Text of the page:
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Mark Starr (1894-1985) was an American socialist educator originally from England.


"Mark Starr was a major figure in the Plebs League and The National Council of Labour Colleges before emigrating to the United States in the late twenties. He was born in Shoscombe in the Somerset coalfield in 1894 in an area which was both radical in politics and Methodist in religion. After leaving school in 1907, he worked as a builder's mortar boy for a year before working as a coalminer in the local mines at Radstock. In 1913 he moved to South Wales and soon after won a Rhondda Miners' Scholarship to the Central Labour College in Earl's Court, London. His study was interrupted by the first world war; registering as a conscientious objector he was allowed to go back to the mines rather than the armed forces in 1914 but in 1917 he was arrested and sent to Wormwood Scrubs and Dartmoor. On his release, in 1919, he was allowed by his union to finish his Labour College course. From 1921, he was one of two divisional organizers for the National Council of Labour Colleges, working in the Eastern Counties Region. His working week involved Sunday classes in Norwich, Ipswich and Felixstowe, Monday in Colchester, Tuesday in Braintree and then later in the week, he taught Esperanto in Bethnal Green for the London County Council. In 1922 and in 1924, he was Labour Party parliamentary candidate for Wimbledon in the national elections. He was a prolific propagandist, writing A Worker Looks at History, in 1917, based on articles he had written for the Merthyr Pioneer, A Worker Looks at Economics (1925) and most important of all, Lies and Hate in Education (1928), a polemic against patriotic, nationalist education and a valuable sourcebook of information on education in the twenties. He was a correspondent for a Ukranian Esperanto journal in the twenties (Pedagogia Revro) and when later he worked at Brookwood, the New York Labour College, he was a correspondent for the paper of 'One Big Union,' based in Winnipeg. In 1928, he began working at Brookwood, teaching courses on the history of British labour in exchange for his board. In 1935, he became the educational director for the International Ladies Garment Workers Union in New York and after his retirement in 1960 he became Chairman of the Esperanto Information Centre, acted as an advisor on workers' education internationally and taught Esperanto in New York."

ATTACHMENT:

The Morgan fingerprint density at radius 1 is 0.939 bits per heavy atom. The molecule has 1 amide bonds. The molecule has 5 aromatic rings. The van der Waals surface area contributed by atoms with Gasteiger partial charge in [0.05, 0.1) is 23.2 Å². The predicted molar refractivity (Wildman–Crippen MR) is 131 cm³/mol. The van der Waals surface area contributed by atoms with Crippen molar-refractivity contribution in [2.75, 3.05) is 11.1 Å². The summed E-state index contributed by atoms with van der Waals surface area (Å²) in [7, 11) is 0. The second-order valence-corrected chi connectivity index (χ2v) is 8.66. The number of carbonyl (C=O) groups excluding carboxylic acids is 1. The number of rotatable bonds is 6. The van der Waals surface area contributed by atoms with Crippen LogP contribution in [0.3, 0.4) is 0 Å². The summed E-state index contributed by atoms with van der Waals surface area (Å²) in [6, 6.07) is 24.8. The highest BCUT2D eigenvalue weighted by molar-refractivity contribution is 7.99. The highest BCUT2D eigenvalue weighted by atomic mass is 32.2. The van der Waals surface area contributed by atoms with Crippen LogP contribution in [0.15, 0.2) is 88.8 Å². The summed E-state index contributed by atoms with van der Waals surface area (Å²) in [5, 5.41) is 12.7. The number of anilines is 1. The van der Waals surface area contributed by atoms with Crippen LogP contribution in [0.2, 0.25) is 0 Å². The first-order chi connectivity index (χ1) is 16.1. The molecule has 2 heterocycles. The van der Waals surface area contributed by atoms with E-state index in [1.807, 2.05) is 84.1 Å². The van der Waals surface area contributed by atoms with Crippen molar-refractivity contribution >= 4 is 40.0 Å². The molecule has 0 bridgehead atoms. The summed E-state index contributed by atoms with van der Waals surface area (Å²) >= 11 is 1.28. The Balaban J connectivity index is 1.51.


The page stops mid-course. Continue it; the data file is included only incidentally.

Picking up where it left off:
—Martin Lawn


The Old Chiseller


 

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